On the blog:
- A slice about my son’s new favorite book
- I play with Poem Generator to write haiku
- I attempt a traditional haiku
My son and I just finished another Gordon Korman read-aloud, this one a favorite from my own teen years. In fact, we read my very own copy from 1987! Revisiting the Korman titles from the 1980s has been fun but also a bit challenging for me. They’re full of stuff that makes for a good read-aloud: snarky humor, tight pacing, sharp dialogue. But the female characters are so poorly developed, they’re almost caricatures of girls. I am so glad Korman learned that girls are human beings AND readers because being able to write more believable female characters has certainly helped his writing.
I loved each and every essay in Anne Bogel’s collection, I’d Rather Be Reading: The Delights and Dilemmas of the Reading Life. I had so many “yes!” and “that’s exactly how I feel” and “I’m that kind of reader too!” moments reading this collection. It’s a slender collection and could easily be read in an afternoon, but I limited myself to one or two essays a day so that it would last a little longer.
A Girl in the Himalayas has beautiful art, but the story didn’t quite work for me. We all know that humans can be violent and wasteful; I’m not sure we need another fable to tell us all the ways that humans endanger ourselves and the environment.
I was impressed by Superb. On one level, it’s a fairly predictable superhero comic: meteor fallout “enhances” certain humans; there’s an evil corporation trying to catch these superpowered folks and use their powers for no doubt nefarious purposes; and it falls on two teenagers to save the world. But it’s engaging and entertaining. What really sets the book apart, though, is its inclusivity. Granted, I haven’t read too many superhero comics, but I think it’s rare for the hero to have Down’s syndrome. The diverse cast of characters and their believable relationships gave this one a lot of appeal. Ends of a cliffhanger, so you’ll need to wait for the next volume to find out what happens.
I’m not sure the cover of Supergirl: Being Super really does it justice. Doesn’t Kara look like a creepy vacant doll? But once you open the book covers, the art improves and the story, written by Mariko Tamaki, is really quite good. Many of the plot points you expect in a Supergirl story are here, but Tamaki gives Kara a rich inner life and close friendships with driven, quirky girls. The superhero action parts were a bit boring to me, but I really liked Kara’s friends, and the book doesn’t shy away from serious tragedy and grief. I also thought it was rather clever that in this origin story, Kara is obsessed with her own origins.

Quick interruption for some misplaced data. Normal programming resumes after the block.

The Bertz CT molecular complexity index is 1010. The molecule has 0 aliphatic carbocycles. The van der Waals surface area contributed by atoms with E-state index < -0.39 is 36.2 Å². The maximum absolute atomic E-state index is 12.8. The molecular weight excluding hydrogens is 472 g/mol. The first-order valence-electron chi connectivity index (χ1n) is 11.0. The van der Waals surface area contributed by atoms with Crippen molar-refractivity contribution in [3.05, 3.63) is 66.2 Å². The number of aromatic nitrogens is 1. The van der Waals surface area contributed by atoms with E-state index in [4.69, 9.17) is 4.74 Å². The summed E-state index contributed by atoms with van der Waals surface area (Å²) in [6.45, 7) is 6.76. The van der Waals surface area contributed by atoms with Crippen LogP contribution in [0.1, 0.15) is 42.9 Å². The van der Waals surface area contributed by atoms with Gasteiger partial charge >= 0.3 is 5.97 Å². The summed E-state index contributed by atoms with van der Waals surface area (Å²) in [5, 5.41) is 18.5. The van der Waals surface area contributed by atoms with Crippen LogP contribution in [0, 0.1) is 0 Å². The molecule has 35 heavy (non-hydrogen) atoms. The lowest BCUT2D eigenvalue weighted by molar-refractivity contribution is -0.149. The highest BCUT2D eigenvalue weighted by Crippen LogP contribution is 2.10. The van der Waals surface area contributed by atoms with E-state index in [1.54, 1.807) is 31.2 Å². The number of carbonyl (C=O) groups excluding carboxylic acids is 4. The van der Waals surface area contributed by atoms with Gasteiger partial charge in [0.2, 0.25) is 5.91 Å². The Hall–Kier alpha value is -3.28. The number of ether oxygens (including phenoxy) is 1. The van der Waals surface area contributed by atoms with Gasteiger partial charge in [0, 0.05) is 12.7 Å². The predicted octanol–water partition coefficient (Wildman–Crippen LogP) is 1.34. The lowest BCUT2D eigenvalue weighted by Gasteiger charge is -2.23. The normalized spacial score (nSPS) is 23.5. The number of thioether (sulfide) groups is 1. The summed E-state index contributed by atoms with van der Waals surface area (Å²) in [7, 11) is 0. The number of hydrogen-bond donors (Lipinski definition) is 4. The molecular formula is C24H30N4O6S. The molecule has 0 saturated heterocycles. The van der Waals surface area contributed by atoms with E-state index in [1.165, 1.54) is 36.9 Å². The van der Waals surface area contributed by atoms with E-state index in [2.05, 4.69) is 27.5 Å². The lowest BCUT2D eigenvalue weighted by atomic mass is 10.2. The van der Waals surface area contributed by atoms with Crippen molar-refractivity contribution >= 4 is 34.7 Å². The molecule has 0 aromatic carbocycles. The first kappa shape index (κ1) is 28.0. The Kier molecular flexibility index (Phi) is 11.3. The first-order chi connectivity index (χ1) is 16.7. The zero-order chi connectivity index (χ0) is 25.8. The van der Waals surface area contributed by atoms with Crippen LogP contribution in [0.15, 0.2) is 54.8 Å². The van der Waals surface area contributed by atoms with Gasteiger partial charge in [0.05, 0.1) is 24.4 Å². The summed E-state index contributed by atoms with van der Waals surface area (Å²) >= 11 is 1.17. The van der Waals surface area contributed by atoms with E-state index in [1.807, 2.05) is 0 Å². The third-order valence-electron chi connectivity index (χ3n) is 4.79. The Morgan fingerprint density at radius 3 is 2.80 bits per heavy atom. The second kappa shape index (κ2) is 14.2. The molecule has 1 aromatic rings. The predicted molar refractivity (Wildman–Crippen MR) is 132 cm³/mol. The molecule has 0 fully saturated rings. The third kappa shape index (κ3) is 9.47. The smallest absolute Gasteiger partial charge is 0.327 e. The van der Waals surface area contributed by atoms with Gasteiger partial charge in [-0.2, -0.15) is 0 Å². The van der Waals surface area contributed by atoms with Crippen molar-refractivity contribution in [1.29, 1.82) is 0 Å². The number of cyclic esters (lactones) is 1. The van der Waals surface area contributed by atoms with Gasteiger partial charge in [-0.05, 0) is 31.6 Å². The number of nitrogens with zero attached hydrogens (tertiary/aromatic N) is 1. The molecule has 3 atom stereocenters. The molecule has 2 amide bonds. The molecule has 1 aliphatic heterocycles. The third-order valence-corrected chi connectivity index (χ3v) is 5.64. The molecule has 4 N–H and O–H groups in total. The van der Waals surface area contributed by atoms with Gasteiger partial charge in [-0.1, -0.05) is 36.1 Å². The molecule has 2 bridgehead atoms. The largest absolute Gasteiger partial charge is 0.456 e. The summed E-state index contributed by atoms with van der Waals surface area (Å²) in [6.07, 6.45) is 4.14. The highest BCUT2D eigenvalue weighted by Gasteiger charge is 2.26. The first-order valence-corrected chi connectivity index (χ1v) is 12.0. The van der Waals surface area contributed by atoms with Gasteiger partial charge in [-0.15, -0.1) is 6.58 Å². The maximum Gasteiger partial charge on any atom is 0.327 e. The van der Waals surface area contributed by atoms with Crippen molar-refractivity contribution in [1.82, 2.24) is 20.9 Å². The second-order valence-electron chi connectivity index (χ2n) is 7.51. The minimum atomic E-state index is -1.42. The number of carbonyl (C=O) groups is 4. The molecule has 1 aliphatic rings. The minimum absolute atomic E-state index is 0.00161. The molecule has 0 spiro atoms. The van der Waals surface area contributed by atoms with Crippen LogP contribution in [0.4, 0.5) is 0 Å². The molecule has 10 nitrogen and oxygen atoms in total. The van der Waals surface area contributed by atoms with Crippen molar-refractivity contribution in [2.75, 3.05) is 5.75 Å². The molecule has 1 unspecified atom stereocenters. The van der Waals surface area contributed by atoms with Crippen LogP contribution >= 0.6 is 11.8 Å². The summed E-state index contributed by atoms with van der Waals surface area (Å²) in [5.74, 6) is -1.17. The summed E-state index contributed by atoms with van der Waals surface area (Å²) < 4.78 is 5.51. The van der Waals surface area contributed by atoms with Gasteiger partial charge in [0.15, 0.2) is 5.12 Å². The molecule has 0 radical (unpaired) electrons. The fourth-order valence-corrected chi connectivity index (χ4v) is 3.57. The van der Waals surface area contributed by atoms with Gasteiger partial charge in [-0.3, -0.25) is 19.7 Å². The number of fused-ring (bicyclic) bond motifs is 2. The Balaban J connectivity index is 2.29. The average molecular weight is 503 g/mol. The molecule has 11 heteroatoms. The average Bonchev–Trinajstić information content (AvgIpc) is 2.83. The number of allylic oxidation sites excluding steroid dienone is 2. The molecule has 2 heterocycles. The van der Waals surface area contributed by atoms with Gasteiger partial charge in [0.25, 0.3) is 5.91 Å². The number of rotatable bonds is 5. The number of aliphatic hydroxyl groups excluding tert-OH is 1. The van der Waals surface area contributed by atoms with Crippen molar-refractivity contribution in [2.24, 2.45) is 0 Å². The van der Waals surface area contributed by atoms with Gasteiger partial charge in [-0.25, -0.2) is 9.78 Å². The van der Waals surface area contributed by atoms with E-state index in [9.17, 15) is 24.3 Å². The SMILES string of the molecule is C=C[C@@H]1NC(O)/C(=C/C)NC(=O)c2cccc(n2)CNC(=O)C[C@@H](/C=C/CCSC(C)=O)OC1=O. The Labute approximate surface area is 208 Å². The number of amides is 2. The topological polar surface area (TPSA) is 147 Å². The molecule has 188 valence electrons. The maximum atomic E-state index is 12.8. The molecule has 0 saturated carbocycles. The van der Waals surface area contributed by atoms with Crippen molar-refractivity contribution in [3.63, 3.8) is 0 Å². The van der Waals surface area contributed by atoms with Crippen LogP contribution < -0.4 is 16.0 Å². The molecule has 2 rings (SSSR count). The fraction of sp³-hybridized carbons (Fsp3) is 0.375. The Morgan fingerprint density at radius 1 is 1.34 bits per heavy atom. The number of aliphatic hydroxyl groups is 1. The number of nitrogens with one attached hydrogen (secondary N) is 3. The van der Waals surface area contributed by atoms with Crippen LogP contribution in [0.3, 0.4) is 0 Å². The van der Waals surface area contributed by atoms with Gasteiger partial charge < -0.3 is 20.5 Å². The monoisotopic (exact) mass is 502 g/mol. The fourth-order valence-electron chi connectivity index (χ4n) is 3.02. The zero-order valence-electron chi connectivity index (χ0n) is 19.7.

In Aster’s community, girls grow up to be witches and boys grow up to be shapeshifters. But Aster has no aptitude for shapeshifting, and he’s good at spells. He’s constantly getting in trouble for spying on the girls’ lessons and asking questions about witchcraft. He’s also frequently frightened with tales of another boy who once pursued witchcraft, endangering everyone in the community, and ending up exiled from his family forever. It’s an interesting way to look at gender norms and get the reader thinking. There’s a good balance of action and introspection, and I loved the color palette and cheerful art.
Stinky Cecil in Mudslide Mayhem is, I believe, the third in the Stinky Cecil series. You don’t need to have read the earlier books to dive right in and feel like you know the characters. This is a series for newly independent readers, and I think there’s plenty here to keep them engaged through a fairly substantial graphic novel. Plenty of adventures and different characters and humorous situations.
Lupano and Panaccione’s A Sea of Love is a wordless graphic novel that’s worth a look for its often dazzling art. There’s a strong cartoon quality to the people (which I never find as appealing, though I know others will), but the landscapes and seascapes are so beautiful. The story is quite funny–many misadventures as a wizened old fisherman is lost at sea and his doting wife sets out to rescue him. There is a silent film quality to the story. I’d really like to get my hands on more work from illustrator Panaccione, but it looks like it’s all available in French publications only.
It’s so tempting to read only new picture books aloud to my class for #classroombookaday, so I keep reminding myself to revisit wonderful titles on my shelves that will be new for my students. I always love reading A Boy and A Jaguar aloud. It’s so sensitively written and tells such a powerful story.
Our other read aloud was Dreamers, where I did that thing that I try not to do: read a book for the first time myself while I’m reading it aloud to a class. But I had confidence that Yuyi Morales would not disappoint, and she didn’t. I’m looking forward to sitting down alone and reading through this one more slowly so that I can appreciate the art.
I wish all picture books would have the kind of illustrator’s notes at the end that Nothing Stopped Sophie has. I was fascinated to learn about Barbara McClintock’s process for illustrating the story, and I returned to different images with renewed appreciation after reading her thought process for creating them. Nothing Stopped Sophie is an excellent picture book biography of eighteenth-century French mathematician, Sophie Germain. I am always worried when I read STEM titles that I won’t actually be able to understand the STEM, but Cheryl Bardoe does a wonderful job making the complicated math comprehensible and accessible.